Whether Vermont's governors should start serving four-year terms — versus two years now — is back for discussion in the halls of the Statehouse. The proposal couldn't muster legislative support in 2004, 2008 and 2012. In 1991, a similar effort began and failed. In 2016, little has changed to warrant it garnering support.
Just because Vermont is one of only two states left (New Hampshire is the other) that have two-year terms for governor doesn't mean four-year terms are the way to go. In fact, we like that we have the option to toss them out of office every couple years.
That said, Vermont's been fortunate to have had solid governors of late and we haven't shown the propensity to use that option. Sen. Jeanette White of Putney told the Associated Press that she likes the accountability to the voters that comes with a two-year term. So do we — even if it's just to affirm a decent job every two years.
The prospect that Vermonters couldn't quickly turn out of office a mistake of a governor or install a better option is not worth the risk. In Vermont, a governor who wants to serve four years ought to be elected twice. That has been the case and more in recent years.
Our Peter Shumlin will finish out his time in office having served three terms. Jim Douglas served four terms for eight years. Howard Dean had six terms, 12 years. Madeleine M. Kunin had three terms, six years.
(In fact, one has to go back to the early 1960s to find a one-term, two-year governor. For the record, that'd be F. Ray Keyser Jr. from 1961 to 1963. A Republican, Keyser lost his re-election bid to a Democrat and gained the distinction of being the first Republican to lose a gubernatorial election since the party was founded. In addition, no incumbent governor seeking re-election has been defeated since.)
The proposal would trigger a process to amend Vermont's Constitution. It would need two-thirds support in the Senate, a majority vote in the House, then a majority vote by both, and finally a majority at a statewide binding referendum before Vermonters.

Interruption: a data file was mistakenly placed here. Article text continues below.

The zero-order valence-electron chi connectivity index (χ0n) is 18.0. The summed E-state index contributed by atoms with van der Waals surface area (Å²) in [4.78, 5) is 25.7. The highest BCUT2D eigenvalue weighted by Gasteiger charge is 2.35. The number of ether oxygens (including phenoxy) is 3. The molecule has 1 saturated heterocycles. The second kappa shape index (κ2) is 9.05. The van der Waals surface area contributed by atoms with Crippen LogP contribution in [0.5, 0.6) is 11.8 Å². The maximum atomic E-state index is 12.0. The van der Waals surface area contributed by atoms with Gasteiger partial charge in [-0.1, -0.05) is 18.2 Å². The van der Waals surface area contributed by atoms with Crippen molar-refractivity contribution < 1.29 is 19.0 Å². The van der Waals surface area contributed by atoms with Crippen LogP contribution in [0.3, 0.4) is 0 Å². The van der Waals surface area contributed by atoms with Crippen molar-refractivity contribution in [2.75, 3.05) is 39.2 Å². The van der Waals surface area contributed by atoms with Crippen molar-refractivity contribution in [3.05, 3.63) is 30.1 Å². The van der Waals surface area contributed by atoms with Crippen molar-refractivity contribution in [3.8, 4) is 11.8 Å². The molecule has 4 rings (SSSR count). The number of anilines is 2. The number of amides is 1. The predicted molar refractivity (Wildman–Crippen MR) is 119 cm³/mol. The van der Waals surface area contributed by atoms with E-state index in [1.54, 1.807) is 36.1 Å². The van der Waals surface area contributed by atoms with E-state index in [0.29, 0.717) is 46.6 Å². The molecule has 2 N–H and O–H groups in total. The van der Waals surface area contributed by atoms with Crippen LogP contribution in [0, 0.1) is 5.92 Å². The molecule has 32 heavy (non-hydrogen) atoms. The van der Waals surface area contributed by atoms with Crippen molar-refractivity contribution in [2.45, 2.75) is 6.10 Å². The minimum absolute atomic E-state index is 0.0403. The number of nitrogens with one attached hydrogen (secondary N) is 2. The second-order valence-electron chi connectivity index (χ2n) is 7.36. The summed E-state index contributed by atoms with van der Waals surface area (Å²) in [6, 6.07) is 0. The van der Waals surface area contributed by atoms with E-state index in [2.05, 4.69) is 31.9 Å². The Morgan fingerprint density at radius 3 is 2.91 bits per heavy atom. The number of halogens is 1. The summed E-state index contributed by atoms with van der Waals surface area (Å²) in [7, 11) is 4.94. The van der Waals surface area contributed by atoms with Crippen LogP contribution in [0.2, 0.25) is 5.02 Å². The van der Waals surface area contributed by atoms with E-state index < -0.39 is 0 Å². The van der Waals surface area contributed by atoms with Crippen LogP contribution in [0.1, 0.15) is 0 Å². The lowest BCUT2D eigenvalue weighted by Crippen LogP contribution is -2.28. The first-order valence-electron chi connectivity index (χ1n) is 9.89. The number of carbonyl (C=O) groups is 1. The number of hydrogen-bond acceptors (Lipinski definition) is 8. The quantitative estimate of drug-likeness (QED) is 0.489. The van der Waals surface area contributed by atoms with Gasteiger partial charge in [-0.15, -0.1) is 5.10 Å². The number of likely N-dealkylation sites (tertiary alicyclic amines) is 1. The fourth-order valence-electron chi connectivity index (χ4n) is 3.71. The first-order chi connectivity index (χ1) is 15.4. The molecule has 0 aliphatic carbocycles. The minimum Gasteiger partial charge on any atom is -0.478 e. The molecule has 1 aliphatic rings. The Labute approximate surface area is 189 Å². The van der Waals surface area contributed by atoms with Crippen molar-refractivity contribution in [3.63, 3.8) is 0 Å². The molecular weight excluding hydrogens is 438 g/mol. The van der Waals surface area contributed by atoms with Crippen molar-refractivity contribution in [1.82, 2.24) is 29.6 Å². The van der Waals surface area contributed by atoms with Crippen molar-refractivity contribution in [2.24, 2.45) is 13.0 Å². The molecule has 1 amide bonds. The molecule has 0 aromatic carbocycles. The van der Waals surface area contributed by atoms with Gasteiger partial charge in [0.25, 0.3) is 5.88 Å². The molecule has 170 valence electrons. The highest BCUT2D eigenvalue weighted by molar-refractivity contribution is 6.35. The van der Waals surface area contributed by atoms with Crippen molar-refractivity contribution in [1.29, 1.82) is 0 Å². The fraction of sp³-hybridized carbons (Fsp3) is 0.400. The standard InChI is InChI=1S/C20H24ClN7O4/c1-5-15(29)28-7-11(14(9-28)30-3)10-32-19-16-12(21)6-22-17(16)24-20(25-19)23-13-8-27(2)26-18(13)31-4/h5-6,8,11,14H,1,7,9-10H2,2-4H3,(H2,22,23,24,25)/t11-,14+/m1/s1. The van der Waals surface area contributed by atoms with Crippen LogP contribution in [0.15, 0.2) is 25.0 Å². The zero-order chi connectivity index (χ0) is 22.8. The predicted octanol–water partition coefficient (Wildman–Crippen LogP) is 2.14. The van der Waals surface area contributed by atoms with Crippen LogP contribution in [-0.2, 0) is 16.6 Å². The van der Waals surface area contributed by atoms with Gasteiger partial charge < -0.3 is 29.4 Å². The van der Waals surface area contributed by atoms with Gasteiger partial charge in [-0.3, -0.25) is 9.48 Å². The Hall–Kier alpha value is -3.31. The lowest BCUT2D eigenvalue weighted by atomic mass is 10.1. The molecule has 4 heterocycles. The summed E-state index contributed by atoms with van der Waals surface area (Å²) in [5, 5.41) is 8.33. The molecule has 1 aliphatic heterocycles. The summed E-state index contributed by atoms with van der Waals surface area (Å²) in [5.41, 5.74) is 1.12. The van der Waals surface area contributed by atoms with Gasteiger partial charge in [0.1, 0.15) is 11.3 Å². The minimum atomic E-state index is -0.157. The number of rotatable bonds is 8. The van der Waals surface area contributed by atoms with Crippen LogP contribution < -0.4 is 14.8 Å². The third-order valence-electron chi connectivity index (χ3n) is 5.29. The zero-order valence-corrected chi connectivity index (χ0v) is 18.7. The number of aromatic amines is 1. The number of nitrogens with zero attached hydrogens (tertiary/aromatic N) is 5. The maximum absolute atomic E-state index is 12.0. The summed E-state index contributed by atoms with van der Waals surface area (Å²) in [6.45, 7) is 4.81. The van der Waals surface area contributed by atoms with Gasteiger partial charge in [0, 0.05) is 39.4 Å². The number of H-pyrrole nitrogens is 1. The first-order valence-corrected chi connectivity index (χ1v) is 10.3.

Proponents, including Sen. Diane Snelling (daughter of the late Gov. Richard Snelling), say four-year terms would add stability and cut costs associated with biennial elections. Others, such as the Vermont Business Roundtable (back in 1992), have argued that longer terms of office also would attract capable people to run and allow for better financial management over the long-term. Others contend that it would remove the distraction and cost of frequent elections.
But while those are attractive arguments and will resurface in the impending debate, they simply aren't enough to convince us that a four-year term would make a governor any more or any less effective of a chief executive. Capable individuals are running for governor and getting elected in Vermont.
State budgets are built annually — not every four years. So while fiscal philosophy changes between a Democrat and a Republican governor, prudent financial management is measured year to year. As far as what elections cost, that's a price we ought to be willing to pay. Local and federal elections are so frequent, the overlap of a state election isn't breaking the bank.
It is conceivable a four-year term could create far more vicious fights for the corner office than we currently experience. Indeed, an incumbent candidate's fundraising window would expand from two years to four. The election would be more expensive, not less. Thus, it's within reason to anticipate that there would be no less distraction across a longer term in office.
Two-year elections are necessary in Vermont to keep our governors — and our electorate — on their toes and paying attention.